“…and who’s this?”
“I don’t know, granny”.
“Then why do you have a photo of them?”
When travelling, there are inevitably quite a lot of photos taken. However, if you’re travelling to any major tourist attraction, there is very little chance that you’re going to end up with a picture resembling those you see in the National Geographic – beautifully lit by the sunrise and completely devoid of people.
- spoil a photograph of (a person or thing) by unexpectedly appearing in the camera’s field of view as the picture is taken, typically as a prank or practical joke.
“we were interrupted and photobombed by at least twenty tourists”
It’s not that I hate random strangers in my photographs. People can provide scale, movement and a “human element” in a photo. But there seem to always just be so many people milling around, all walking in front of the camera lens as I’m trying to get a half decent image captured.
Call me crazy, but I’d rather get a nice low-angle shot of the Eiffel Tower instead of a picture of some strangers’ butt.
Looking back over all my years of travelling, many a perfectly framed picture has been ruined by an oblivious photobomber.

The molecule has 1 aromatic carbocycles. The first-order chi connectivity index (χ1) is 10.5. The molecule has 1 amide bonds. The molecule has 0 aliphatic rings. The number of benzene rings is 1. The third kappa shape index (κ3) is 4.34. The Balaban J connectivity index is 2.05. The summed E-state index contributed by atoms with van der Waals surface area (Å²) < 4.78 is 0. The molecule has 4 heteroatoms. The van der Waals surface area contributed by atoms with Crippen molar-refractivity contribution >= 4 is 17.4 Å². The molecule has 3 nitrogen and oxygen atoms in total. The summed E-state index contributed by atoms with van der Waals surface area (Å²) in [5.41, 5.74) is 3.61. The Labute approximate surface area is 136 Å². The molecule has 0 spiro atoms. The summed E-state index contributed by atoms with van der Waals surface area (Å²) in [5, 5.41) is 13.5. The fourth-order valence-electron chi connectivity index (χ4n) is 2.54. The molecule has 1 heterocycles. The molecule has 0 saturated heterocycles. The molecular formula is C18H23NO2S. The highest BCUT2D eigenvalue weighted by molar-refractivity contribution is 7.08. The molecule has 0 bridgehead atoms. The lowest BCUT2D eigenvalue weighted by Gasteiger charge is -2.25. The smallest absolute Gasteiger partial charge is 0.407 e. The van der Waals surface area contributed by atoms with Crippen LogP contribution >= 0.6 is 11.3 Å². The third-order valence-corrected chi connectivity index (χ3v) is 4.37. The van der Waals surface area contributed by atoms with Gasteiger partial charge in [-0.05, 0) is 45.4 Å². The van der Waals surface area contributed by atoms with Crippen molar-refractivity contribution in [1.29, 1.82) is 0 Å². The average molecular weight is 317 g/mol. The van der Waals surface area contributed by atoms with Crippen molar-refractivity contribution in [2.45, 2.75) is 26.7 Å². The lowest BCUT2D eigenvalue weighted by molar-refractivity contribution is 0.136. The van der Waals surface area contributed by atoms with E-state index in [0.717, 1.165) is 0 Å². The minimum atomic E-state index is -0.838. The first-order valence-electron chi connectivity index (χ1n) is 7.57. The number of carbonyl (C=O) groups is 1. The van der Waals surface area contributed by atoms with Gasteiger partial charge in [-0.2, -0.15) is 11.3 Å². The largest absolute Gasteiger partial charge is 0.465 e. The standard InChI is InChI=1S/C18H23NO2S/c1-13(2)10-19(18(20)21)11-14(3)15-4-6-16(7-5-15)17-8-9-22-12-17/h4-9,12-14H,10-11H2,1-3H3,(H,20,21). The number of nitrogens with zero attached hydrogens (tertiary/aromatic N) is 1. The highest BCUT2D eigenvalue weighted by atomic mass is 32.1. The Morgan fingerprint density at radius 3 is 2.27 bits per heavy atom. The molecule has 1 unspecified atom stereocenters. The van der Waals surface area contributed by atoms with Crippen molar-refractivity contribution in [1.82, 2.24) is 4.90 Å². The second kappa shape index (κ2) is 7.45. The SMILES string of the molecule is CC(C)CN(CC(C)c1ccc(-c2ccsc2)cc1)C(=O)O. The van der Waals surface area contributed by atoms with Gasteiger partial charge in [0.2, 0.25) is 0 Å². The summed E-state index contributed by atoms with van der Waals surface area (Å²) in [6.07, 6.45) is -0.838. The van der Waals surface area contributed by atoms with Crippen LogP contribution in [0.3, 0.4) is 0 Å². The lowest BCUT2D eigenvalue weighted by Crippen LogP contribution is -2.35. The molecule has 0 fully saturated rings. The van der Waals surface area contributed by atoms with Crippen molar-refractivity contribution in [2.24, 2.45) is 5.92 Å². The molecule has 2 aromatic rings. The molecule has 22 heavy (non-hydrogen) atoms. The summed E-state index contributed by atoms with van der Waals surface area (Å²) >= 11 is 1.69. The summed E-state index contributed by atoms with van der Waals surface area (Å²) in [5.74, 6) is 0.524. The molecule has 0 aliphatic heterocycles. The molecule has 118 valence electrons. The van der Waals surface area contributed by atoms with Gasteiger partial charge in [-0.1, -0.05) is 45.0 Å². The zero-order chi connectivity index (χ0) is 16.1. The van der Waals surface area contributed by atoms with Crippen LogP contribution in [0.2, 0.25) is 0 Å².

Where did you come from, where did you go?
Recently while going through some of my photographs, I started wondering where all these people are now. They’ve paraded in and out of my pictures, but I have no idea who they are, where they come from or how they ended up in my frame at the exact moment I pressed the shutter button.
The Butterfly Effect
Pondering this for a while, it made me realise that it must have taken these people a lifetime of circumstances and decisions to get them in front of my camera at the precise instant to have themselves captured as part of my own life’s story. That if they had altered one split-second in anything leading up to that point, they would not currently be immortalised in a photo album sitting on my bookshelf.
Makes me wonder… How many photo albums around the world does my image appear in?